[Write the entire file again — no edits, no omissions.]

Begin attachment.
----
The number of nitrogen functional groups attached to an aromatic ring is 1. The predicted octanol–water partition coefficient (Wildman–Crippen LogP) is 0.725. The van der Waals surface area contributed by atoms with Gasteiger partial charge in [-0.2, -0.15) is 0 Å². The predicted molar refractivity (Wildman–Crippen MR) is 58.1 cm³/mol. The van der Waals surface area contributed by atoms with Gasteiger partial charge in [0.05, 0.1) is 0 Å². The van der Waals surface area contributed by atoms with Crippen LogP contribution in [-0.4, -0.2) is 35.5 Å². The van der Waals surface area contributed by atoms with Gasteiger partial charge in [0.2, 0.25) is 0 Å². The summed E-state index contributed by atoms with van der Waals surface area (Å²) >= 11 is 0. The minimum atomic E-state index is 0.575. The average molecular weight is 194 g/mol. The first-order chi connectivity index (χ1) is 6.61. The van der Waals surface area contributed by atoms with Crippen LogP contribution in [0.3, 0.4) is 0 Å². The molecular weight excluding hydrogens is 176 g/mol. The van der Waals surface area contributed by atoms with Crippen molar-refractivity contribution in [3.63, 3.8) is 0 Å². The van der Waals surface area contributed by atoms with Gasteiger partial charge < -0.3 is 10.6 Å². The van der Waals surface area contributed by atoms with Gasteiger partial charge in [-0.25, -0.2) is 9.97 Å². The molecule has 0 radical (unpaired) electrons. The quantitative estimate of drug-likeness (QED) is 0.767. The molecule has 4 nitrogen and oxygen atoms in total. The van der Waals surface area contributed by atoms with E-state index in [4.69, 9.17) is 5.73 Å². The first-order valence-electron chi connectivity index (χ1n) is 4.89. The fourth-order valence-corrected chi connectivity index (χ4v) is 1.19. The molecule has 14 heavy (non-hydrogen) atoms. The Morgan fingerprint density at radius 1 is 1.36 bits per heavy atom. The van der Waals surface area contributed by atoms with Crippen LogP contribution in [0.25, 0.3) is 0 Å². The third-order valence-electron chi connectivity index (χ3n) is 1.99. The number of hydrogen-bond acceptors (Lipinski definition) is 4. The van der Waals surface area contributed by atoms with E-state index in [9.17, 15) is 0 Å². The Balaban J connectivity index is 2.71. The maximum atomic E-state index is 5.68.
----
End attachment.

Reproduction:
The number of nitrogen functional groups attached to an aromatic ring is 1. The predicted octanol–water partition coefficient (Wildman–Crippen LogP) is 0.725. The van der Waals surface area contributed by atoms with Gasteiger partial charge in [-0.2, -0.15) is 0 Å². The predicted molar refractivity (Wildman–Crippen MR) is 58.1 cm³/mol. The van der Waals surface area contributed by atoms with Gasteiger partial charge in [0.05, 0.1) is 0 Å². The van der Waals surface area contributed by atoms with Crippen LogP contribution in [-0.4, -0.2) is 35.5 Å². The van der Waals surface area contributed by atoms with Gasteiger partial charge in [0.2, 0.25) is 0 Å². The summed E-state index contributed by atoms with van der Waals surface area (Å²) >= 11 is 0. The minimum atomic E-state index is 0.575. The average molecular weight is 194 g/mol. The first-order chi connectivity index (χ1) is 6.61. The van der Waals surface area contributed by atoms with Crippen LogP contribution in [0.3, 0.4) is 0 Å². The molecular weight excluding hydrogens is 176 g/mol. The van der Waals surface area contributed by atoms with Crippen molar-refractivity contribution in [3.63, 3.8) is 0 Å². The van der Waals surface area contributed by atoms with Gasteiger partial charge < -0.3 is 10.6 Å². The van der Waals surface area contributed by atoms with Gasteiger partial charge in [-0.25, -0.2) is 9.97 Å². The molecule has 0 radical (unpaired) electrons. The quantitative estimate of drug-likeness (QED) is 0.767. The molecule has 4 nitrogen and oxygen atoms in total. The van der Waals surface area contributed by atoms with E-state index in [4.69, 9.17) is 5.73 Å². The first-order valence-electron chi connectivity index (χ1n) is 4.89. The fourth-order valence-corrected chi connectivity index (χ4v) is 1.19. The molecule has 14 heavy (non-hydrogen) atoms. The Morgan fingerprint density at radius 1 is 1.36 bits per heavy atom. The van der Waals surface area contributed by atoms with Crippen LogP contribution in [0.25, 0.3) is 0 Å². The third-order valence-electron chi connectivity index (χ3n) is 1.99. The number of hydrogen-bond acceptors (Lipinski definition) is 4. The van der Waals surface area contributed by atoms with E-state index in [9.17, 15) is 0 Å². The Balaban J connectivity index is 2.71. The maximum atomic E-state index is 5.68.